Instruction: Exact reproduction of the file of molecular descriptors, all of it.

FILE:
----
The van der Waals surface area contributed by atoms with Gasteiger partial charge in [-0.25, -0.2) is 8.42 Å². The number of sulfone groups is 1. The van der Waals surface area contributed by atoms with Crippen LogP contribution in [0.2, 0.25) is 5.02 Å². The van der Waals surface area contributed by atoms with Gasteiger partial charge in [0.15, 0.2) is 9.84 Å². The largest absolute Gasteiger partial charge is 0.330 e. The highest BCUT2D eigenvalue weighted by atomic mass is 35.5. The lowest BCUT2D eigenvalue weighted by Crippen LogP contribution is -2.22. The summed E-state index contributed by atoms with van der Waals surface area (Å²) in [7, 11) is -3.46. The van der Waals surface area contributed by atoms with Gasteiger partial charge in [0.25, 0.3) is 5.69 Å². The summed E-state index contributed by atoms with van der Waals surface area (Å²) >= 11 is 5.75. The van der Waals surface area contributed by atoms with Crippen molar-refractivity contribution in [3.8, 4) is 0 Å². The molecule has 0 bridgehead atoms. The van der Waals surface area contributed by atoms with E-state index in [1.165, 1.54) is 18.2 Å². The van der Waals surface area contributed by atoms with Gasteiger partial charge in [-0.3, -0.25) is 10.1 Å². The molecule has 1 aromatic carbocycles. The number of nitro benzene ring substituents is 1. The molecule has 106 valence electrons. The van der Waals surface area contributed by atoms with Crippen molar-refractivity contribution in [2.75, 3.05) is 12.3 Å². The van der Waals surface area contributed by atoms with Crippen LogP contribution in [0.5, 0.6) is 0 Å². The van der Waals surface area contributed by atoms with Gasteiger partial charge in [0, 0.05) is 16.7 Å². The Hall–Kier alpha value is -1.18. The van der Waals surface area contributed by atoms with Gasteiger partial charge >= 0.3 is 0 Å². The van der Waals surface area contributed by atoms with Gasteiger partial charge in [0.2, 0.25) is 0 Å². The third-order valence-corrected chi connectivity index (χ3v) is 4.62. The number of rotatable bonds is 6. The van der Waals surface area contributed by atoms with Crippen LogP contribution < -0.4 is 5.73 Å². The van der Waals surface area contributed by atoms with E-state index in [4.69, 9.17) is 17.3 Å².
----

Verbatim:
The van der Waals surface area contributed by atoms with Gasteiger partial charge in [-0.25, -0.2) is 8.42 Å². The number of sulfone groups is 1. The van der Waals surface area contributed by atoms with Crippen LogP contribution in [0.2, 0.25) is 5.02 Å². The van der Waals surface area contributed by atoms with Gasteiger partial charge in [0.15, 0.2) is 9.84 Å². The largest absolute Gasteiger partial charge is 0.330 e. The highest BCUT2D eigenvalue weighted by atomic mass is 35.5. The lowest BCUT2D eigenvalue weighted by Crippen LogP contribution is -2.22. The summed E-state index contributed by atoms with van der Waals surface area (Å²) in [7, 11) is -3.46. The van der Waals surface area contributed by atoms with Gasteiger partial charge in [0.25, 0.3) is 5.69 Å². The summed E-state index contributed by atoms with van der Waals surface area (Å²) >= 11 is 5.75. The van der Waals surface area contributed by atoms with Crippen molar-refractivity contribution in [3.8, 4) is 0 Å². The molecule has 0 bridgehead atoms. The van der Waals surface area contributed by atoms with E-state index in [1.165, 1.54) is 18.2 Å². The van der Waals surface area contributed by atoms with Gasteiger partial charge in [-0.3, -0.25) is 10.1 Å². The molecule has 1 aromatic carbocycles. The number of nitro benzene ring substituents is 1. The molecule has 106 valence electrons. The van der Waals surface area contributed by atoms with Crippen molar-refractivity contribution in [2.75, 3.05) is 12.3 Å². The van der Waals surface area contributed by atoms with Crippen LogP contribution in [0.5, 0.6) is 0 Å². The van der Waals surface area contributed by atoms with Gasteiger partial charge in [0, 0.05) is 16.7 Å². The Hall–Kier alpha value is -1.18. The van der Waals surface area contributed by atoms with Gasteiger partial charge >= 0.3 is 0 Å². The van der Waals surface area contributed by atoms with Gasteiger partial charge in [0.2, 0.25) is 0 Å². The third-order valence-corrected chi connectivity index (χ3v) is 4.62. The number of rotatable bonds is 6. The van der Waals surface area contributed by atoms with Crippen LogP contribution < -0.4 is 5.73 Å². The van der Waals surface area contributed by atoms with E-state index in [4.69, 9.17) is 17.3 Å².